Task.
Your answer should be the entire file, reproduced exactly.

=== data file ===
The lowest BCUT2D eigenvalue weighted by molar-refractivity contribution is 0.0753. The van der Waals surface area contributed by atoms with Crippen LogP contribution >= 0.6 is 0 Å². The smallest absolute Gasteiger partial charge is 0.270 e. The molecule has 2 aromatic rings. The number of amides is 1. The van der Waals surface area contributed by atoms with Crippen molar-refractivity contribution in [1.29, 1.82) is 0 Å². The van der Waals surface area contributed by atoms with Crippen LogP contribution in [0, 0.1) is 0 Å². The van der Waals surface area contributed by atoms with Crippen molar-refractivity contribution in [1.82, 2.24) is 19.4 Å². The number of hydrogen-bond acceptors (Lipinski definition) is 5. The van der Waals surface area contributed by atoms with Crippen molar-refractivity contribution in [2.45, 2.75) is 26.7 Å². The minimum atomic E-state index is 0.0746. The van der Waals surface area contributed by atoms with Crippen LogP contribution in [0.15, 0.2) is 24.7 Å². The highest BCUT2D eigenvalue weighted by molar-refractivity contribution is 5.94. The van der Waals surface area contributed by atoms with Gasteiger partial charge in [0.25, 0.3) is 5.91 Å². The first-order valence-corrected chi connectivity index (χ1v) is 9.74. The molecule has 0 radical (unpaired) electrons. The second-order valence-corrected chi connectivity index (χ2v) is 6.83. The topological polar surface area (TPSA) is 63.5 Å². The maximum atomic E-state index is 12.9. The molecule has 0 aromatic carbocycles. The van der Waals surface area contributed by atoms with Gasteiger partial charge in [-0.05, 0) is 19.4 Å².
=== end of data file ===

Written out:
The lowest BCUT2D eigenvalue weighted by molar-refractivity contribution is 0.0753. The van der Waals surface area contributed by atoms with Crippen LogP contribution >= 0.6 is 0 Å². The smallest absolute Gasteiger partial charge is 0.270 e. The molecule has 2 aromatic rings. The number of amides is 1. The van der Waals surface area contributed by atoms with Crippen molar-refractivity contribution in [1.29, 1.82) is 0 Å². The van der Waals surface area contributed by atoms with Crippen LogP contribution in [0, 0.1) is 0 Å². The van der Waals surface area contributed by atoms with Crippen molar-refractivity contribution in [1.82, 2.24) is 19.4 Å². The number of hydrogen-bond acceptors (Lipinski definition) is 5. The van der Waals surface area contributed by atoms with Crippen molar-refractivity contribution in [2.45, 2.75) is 26.7 Å². The minimum atomic E-state index is 0.0746. The van der Waals surface area contributed by atoms with Crippen LogP contribution in [0.15, 0.2) is 24.7 Å². The highest BCUT2D eigenvalue weighted by molar-refractivity contribution is 5.94. The van der Waals surface area contributed by atoms with Gasteiger partial charge in [0.25, 0.3) is 5.91 Å². The first-order valence-corrected chi connectivity index (χ1v) is 9.74. The molecule has 0 radical (unpaired) electrons. The second-order valence-corrected chi connectivity index (χ2v) is 6.83. The topological polar surface area (TPSA) is 63.5 Å². The maximum atomic E-state index is 12.9. The molecule has 0 aromatic carbocycles. The van der Waals surface area contributed by atoms with Gasteiger partial charge in [-0.05, 0) is 19.4 Å².